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Brown Returns To Public Eye, Issues Dire Warning At Doomsday Clock Announcement

WASHINGTON (CBS SF / CBS Local) – In one of his first public appearances since leaving office, former California Gov. Jerry Brown issued a dire warning about potential global catastrophe from nuclear attack at the annual Doomsday Clock announcement Thursday.

Brown spoke at the annual announcement by the Bulletin of the Atomic Scientists,' who said the world remains at 11:58 p.m. due to nuclear threats and climate change.

The former governor was critical about what he calls politicians' "blindness and stupidity" on the issue of preventing a potential nuclear catastrophe.

"So we're almost like passengers on the Titanic. Not seeing the iceberg up ahead, but enjoying the elegant dining and the music. The business of everyday politics blinds people to the risk. We're playing Russian roulette with humanity. And the danger and the probability is mounting that there will be some nuclear incident that will kill millions, if not initiating exchanges that will kill billions," the former governor said.

Two minutes to midnight equals the Doomsday Clock's closest time to midnight in its history. It was set there for the first time in 1953 and then again last year.

"Though unchanged from 2018, this setting should be taken not as a sign of stability but as a stark warning to leaders and citizens around the world," the group said. "The current international security situation—what we call the "new abnormal"—has extended over two years now."

Climate change also poses a growing threat, the scientists said. Global carbon dioxide emissions rose in 2017 and 2018. The 2015 Paris climate agreement "has become increasingly beleaguered," especially after the United States said it would withdraw from the pact.

On the issue of nuclear threats, the group cited strained U.S.-Russian relations, the U.S. pullout from the INF and Iraq arms deals, and the continued threat posed by North Korea's nuclear program.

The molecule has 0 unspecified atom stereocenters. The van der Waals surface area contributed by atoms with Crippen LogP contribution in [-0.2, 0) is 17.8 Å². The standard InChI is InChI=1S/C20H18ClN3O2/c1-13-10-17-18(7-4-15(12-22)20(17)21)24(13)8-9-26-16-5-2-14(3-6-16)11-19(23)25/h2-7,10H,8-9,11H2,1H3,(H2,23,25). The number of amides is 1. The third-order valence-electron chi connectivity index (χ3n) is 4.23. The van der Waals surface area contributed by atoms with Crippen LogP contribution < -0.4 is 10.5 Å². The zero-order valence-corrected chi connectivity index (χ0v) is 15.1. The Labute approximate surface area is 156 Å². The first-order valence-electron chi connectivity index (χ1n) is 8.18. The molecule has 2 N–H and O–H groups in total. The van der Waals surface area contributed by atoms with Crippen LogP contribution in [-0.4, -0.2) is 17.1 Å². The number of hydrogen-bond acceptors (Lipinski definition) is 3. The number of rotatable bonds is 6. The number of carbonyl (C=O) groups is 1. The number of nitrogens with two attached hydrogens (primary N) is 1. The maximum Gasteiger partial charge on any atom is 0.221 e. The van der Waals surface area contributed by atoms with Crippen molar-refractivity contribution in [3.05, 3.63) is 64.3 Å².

"Although the United States and North Korea moved away from the bellicose rhetoric of 2017, the urgent North Korean nuclear dilemma remains unresolved. Meanwhile, the world's nuclear nations proceeded with programs of "nuclear modernization" that are all but indistinguishable from a worldwide arms race, and the military doctrines of Russia and the United States have increasingly eroded the long-held taboo against the use of nuclear weapons."

The clock was first set at two minutes to midnight in 1953 after the United States tested a hydrogen bomb and Russian exploded a thermonuclear device. Those events set off a decades long nuclear arms race.

While Brown retired from state politics earlier this month after a record four terms as governor, the 80-year-old does not appear to be slowing down in his efforts to raise awareness on causes he is passionate about.

"And that's what I intend to do, and I will spend the next few years doing everything I can to sound the alarm and get us back on the track of dialogue, collaboration and arms control," Brown concluded.

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